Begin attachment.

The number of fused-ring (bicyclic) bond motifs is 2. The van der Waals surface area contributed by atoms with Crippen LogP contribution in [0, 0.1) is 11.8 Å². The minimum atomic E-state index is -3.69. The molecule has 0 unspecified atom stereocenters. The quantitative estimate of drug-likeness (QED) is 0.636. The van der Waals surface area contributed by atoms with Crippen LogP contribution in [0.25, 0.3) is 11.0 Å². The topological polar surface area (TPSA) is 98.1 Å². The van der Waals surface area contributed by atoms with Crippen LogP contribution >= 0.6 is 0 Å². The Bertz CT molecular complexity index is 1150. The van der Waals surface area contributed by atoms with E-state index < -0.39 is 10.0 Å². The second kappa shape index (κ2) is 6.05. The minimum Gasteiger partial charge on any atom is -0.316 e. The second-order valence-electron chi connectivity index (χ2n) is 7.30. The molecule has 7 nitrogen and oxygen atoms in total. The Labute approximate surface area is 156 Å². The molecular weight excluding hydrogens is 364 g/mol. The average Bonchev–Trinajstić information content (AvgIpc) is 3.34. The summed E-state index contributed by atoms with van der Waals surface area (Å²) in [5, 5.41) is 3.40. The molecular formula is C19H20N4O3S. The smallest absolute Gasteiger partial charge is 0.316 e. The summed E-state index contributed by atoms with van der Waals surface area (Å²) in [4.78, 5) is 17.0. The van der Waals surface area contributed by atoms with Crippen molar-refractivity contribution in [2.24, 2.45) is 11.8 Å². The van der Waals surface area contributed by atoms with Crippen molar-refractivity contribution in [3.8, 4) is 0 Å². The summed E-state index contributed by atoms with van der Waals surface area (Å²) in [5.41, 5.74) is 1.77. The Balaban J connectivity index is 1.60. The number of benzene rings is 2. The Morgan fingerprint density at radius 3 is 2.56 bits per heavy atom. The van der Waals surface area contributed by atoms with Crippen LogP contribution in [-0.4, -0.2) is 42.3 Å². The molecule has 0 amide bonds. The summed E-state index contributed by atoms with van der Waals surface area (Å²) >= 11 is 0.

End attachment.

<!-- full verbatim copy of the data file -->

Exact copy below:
The number of fused-ring (bicyclic) bond motifs is 2. The van der Waals surface area contributed by atoms with Crippen LogP contribution in [0, 0.1) is 11.8 Å². The minimum atomic E-state index is -3.69. The molecule has 0 unspecified atom stereocenters. The quantitative estimate of drug-likeness (QED) is 0.636. The van der Waals surface area contributed by atoms with Crippen LogP contribution in [0.25, 0.3) is 11.0 Å². The topological polar surface area (TPSA) is 98.1 Å². The van der Waals surface area contributed by atoms with Crippen LogP contribution >= 0.6 is 0 Å². The Bertz CT molecular complexity index is 1150. The van der Waals surface area contributed by atoms with E-state index < -0.39 is 10.0 Å². The second kappa shape index (κ2) is 6.05. The minimum Gasteiger partial charge on any atom is -0.316 e. The second-order valence-electron chi connectivity index (χ2n) is 7.30. The molecule has 7 nitrogen and oxygen atoms in total. The Labute approximate surface area is 156 Å². The molecular weight excluding hydrogens is 364 g/mol. The average Bonchev–Trinajstić information content (AvgIpc) is 3.34. The summed E-state index contributed by atoms with van der Waals surface area (Å²) in [5, 5.41) is 3.40. The molecular formula is C19H20N4O3S. The smallest absolute Gasteiger partial charge is 0.316 e. The summed E-state index contributed by atoms with van der Waals surface area (Å²) in [4.78, 5) is 17.0. The van der Waals surface area contributed by atoms with Crippen molar-refractivity contribution in [2.24, 2.45) is 11.8 Å². The van der Waals surface area contributed by atoms with Crippen molar-refractivity contribution in [3.8, 4) is 0 Å². The summed E-state index contributed by atoms with van der Waals surface area (Å²) in [5.41, 5.74) is 1.77. The Balaban J connectivity index is 1.60. The number of benzene rings is 2. The Morgan fingerprint density at radius 3 is 2.56 bits per heavy atom. The van der Waals surface area contributed by atoms with Crippen LogP contribution in [-0.4, -0.2) is 42.3 Å². The molecule has 0 amide bonds. The summed E-state index contributed by atoms with van der Waals surface area (Å²) >= 11 is 0.